Deputies arrested them on charges of obstructing an officer — withholding information.
"We would not prosecute them," Ridgway said, because there wasn't enough evidence for a conviction.
Sometimes police and prosecutors work a long time to gather enough evidence before making an arrest.
A Seminole County grand jury in February handed up a murder indictment in a 21-year-old homicide: Betty Claire Foster was stabbed to death at the Casselberry computer store where she worked in 1991. David Lee Hedrick, 50, a computer and audiovisual specialist, is now in the Seminole County Jail, awaiting trial.
A Brevard County grand jury last year indicted a woman there on a first-degree-murder charge in a three-year-old homicide.
And in Orange County, Brett Ballard and his wife, Joy, have been waiting more than three years to find out whether the security guard who fatally stabbed their 20-year-old son, Marcus, in 2008 will be arrested and prosecuted.
Marcus Ballard was stabbed eight times in the torso and neck and several times on the palms of his hands, according to his autopsy. The security guard told deputies the men were fighting at a Pine Hills apartment complex and he used his knife to defend himself after Ballard had begun choking him.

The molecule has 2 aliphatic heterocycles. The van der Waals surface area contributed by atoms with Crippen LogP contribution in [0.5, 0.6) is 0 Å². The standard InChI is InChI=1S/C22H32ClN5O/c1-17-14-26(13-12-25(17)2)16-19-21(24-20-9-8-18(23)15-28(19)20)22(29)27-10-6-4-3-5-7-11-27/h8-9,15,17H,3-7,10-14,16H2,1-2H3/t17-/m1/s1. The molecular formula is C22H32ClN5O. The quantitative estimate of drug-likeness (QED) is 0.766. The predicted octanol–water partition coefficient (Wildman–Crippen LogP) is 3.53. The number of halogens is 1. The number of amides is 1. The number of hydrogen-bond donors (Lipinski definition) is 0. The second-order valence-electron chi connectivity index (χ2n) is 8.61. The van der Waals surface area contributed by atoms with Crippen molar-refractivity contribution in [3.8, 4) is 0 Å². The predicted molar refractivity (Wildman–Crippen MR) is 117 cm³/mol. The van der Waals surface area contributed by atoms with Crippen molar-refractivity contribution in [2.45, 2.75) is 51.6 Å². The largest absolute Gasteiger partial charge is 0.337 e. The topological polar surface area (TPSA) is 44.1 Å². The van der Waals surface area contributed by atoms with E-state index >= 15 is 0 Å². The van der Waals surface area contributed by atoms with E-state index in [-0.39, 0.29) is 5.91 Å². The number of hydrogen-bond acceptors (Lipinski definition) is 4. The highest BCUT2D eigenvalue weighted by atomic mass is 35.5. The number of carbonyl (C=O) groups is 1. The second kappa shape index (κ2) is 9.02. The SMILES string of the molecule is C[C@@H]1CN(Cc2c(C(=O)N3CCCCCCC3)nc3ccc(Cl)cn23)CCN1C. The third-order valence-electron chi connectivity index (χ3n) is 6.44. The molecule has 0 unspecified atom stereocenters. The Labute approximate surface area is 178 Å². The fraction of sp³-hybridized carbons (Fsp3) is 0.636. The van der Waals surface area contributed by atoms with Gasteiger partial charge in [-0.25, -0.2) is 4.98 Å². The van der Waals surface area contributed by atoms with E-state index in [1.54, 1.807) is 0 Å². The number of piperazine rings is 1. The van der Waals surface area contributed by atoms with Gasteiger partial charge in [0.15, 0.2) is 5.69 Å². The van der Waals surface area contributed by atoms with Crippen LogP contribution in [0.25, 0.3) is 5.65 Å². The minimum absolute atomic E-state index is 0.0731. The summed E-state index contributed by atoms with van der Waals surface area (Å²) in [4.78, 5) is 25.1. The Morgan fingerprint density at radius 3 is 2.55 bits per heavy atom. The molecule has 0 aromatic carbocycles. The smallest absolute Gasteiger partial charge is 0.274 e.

Police and prosecutors sometimes get it wrong.
An officer was dispatched to a Miami-Dade County neighborhood in response to a reported burglary. About that same time, a black 15-year-old, his brother and a friend ducked into a neighbor's carport because of a sudden rain, according to an appeals-court ruling.
The officer saw the boys, drew his weapon, and the 15-year-old took off running and hid. An officer soon found him, ordered him facedown in the mud, handcuffed him and arrested him on a charge of resisting an officer without violence, according to the ruling.
The Third District Court of Appeal in May 2010 reversed the juvenile court's finding in the case, ruling that the police officer should never have made the arrest.
There was no probable cause that the boys had committed a crime.